Social nights

people-2598902_1920I’ll be attending a potluck and games night with friends and family in less than two weeks. I’ve already committed to this. Plus I’ll be bringing two others who need a ride. So barring sickness, I’ll be there.

Now I’m not a huge fan of games nights to begin with. I find board games boring.Β They can be tolerable if played with the right group of people. But it’s more interesting to watch others play. Many people mistakenly believe that if you’re not in the middle of the action you aren’t having fun. So they will try to convince you to play because it’s “more fun that way”. Not for me it isn’t.

Unfortunately, I just found out that the game we’ll be playing is charades. I despise charades. Even the word itself dredges up bad memories and feelings. I remember my mind going blank and being unable to think of anything. Of people standing there, watching me, expecting me to do something. Of people taking pity on me and finally letting me sit down even though no one had guessed my phrase.

I’ve been dragged and coerced into charades games my entire life. “It will be fun” they’d say. And I used to go along with it. I’d play to “prove” I’m a fun person. Sometimes I’d play to get them to stop bugging me. But I’ve finally learned it’s okay to say no. Even if someone wants you to. Even if everyone wants you to. And I’ve got the stubbornness to pull it off. If someone tries to coerce me into joining, I’ll politely refuse.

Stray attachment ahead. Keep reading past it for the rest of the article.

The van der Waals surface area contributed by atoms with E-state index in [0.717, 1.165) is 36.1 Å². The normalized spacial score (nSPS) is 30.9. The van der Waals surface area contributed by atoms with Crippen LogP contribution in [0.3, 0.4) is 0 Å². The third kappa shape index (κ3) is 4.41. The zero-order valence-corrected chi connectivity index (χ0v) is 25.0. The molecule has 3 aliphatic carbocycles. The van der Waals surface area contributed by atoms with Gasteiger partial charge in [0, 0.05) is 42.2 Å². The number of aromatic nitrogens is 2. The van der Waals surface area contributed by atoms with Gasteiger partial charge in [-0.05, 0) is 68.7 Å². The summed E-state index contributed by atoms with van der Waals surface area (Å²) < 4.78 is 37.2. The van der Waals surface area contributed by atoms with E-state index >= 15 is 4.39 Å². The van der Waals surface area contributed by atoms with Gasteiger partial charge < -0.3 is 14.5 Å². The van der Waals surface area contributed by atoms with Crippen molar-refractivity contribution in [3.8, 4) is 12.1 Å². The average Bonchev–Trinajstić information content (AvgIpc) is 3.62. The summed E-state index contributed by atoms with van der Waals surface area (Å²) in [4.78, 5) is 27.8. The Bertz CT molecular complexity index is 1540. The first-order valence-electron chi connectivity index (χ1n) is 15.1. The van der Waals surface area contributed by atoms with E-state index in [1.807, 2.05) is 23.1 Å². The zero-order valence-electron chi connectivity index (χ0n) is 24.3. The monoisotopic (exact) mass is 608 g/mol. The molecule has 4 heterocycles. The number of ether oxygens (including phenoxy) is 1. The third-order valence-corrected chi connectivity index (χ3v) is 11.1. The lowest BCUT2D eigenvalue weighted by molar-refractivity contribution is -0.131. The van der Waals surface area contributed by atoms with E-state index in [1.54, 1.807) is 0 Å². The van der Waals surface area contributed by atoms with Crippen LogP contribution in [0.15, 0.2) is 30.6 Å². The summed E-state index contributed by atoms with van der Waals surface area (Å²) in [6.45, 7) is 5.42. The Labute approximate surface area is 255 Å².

I’m all for breaking out of my comfort zone. But I already know that by this point in the evening I’ll be very burned out. I won’t have the extra energy needed to engage in a high energy game of charades, even if I wanted to. Maybe I’ll bring my crochet with me instead.

What have you done in a similar situation?

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20 thoughts on “Social nights

  1. VTNessa says:

    Board (aka bored) games= no.
    Charades= no.
    Crochet= YES!
    I’ll usually try to bring something such as crochet and let people know that I am working on it and trying to finish it by a certain date and so need to be working on that. It usually gives them a feeling of, “Oh, cool, she likes us enough to want to hang even though she is busy,” while also giving me an out. Timekeeper and referee are also great options, as mentioned above. Sometimes I will volunteer to keep the pet busy assuming there is one. πŸ™‚

    Liked by 2 people

  2. pearlgirl says:

    I had a game night party this past New Year’s. One of the games they were planning to play brought the same sense of dread you’re expressing about charades (totally agree, terrible game, btw). I had a breakdown with my husband for about an hour before we left over it (not the best option), and felt like I couldn’t opt out because the one planning it had talked for weeks about how fun it was and how great I’d be at it.

    I ended up bringing games of my own that I knew I could enjoy and thankfully we didn’t end up playing the game that was originally planned. I actually had a really good time and was glad I went and participated, but I know the evening could have gone very differently.